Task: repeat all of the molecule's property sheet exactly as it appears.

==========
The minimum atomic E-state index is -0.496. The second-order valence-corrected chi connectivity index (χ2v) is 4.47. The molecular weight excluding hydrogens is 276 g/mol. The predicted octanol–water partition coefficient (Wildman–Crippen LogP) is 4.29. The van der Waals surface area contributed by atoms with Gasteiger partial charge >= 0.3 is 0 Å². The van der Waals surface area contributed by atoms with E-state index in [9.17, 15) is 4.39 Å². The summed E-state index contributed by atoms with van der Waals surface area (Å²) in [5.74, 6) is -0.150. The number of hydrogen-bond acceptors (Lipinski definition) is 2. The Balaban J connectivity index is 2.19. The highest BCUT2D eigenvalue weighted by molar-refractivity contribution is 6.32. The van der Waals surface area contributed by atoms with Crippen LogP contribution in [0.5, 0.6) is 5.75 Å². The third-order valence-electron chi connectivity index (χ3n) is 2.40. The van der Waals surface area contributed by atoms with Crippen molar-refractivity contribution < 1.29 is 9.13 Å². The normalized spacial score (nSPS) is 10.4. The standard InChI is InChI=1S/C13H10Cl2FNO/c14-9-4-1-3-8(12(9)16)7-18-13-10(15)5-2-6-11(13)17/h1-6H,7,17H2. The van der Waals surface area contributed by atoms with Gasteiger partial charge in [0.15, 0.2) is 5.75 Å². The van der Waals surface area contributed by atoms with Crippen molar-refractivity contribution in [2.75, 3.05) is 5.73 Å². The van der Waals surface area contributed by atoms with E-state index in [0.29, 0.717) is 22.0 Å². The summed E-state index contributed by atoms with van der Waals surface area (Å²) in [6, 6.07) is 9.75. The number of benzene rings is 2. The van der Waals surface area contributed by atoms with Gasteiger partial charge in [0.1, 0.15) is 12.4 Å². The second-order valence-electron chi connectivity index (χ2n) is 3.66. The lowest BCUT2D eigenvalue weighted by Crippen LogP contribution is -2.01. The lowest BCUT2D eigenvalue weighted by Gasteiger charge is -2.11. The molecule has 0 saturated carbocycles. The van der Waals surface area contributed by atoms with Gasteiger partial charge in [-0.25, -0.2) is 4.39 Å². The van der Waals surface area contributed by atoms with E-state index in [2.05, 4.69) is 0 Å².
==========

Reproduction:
The minimum atomic E-state index is -0.496. The second-order valence-corrected chi connectivity index (χ2v) is 4.47. The molecular weight excluding hydrogens is 276 g/mol. The predicted octanol–water partition coefficient (Wildman–Crippen LogP) is 4.29. The van der Waals surface area contributed by atoms with Gasteiger partial charge >= 0.3 is 0 Å². The van der Waals surface area contributed by atoms with E-state index in [9.17, 15) is 4.39 Å². The summed E-state index contributed by atoms with van der Waals surface area (Å²) in [5.74, 6) is -0.150. The number of hydrogen-bond acceptors (Lipinski definition) is 2. The Balaban J connectivity index is 2.19. The highest BCUT2D eigenvalue weighted by molar-refractivity contribution is 6.32. The van der Waals surface area contributed by atoms with Crippen LogP contribution in [0.5, 0.6) is 5.75 Å². The third-order valence-electron chi connectivity index (χ3n) is 2.40. The van der Waals surface area contributed by atoms with Crippen molar-refractivity contribution < 1.29 is 9.13 Å². The normalized spacial score (nSPS) is 10.4. The standard InChI is InChI=1S/C13H10Cl2FNO/c14-9-4-1-3-8(12(9)16)7-18-13-10(15)5-2-6-11(13)17/h1-6H,7,17H2. The van der Waals surface area contributed by atoms with Gasteiger partial charge in [0.15, 0.2) is 5.75 Å². The van der Waals surface area contributed by atoms with Crippen molar-refractivity contribution in [2.75, 3.05) is 5.73 Å². The van der Waals surface area contributed by atoms with E-state index in [0.29, 0.717) is 22.0 Å². The summed E-state index contributed by atoms with van der Waals surface area (Å²) in [6, 6.07) is 9.75. The number of benzene rings is 2. The van der Waals surface area contributed by atoms with Gasteiger partial charge in [0.1, 0.15) is 12.4 Å². The second-order valence-electron chi connectivity index (χ2n) is 3.66. The lowest BCUT2D eigenvalue weighted by Crippen LogP contribution is -2.01. The lowest BCUT2D eigenvalue weighted by Gasteiger charge is -2.11. The molecule has 0 saturated carbocycles. The van der Waals surface area contributed by atoms with Gasteiger partial charge in [-0.25, -0.2) is 4.39 Å². The van der Waals surface area contributed by atoms with E-state index in [2.05, 4.69) is 0 Å².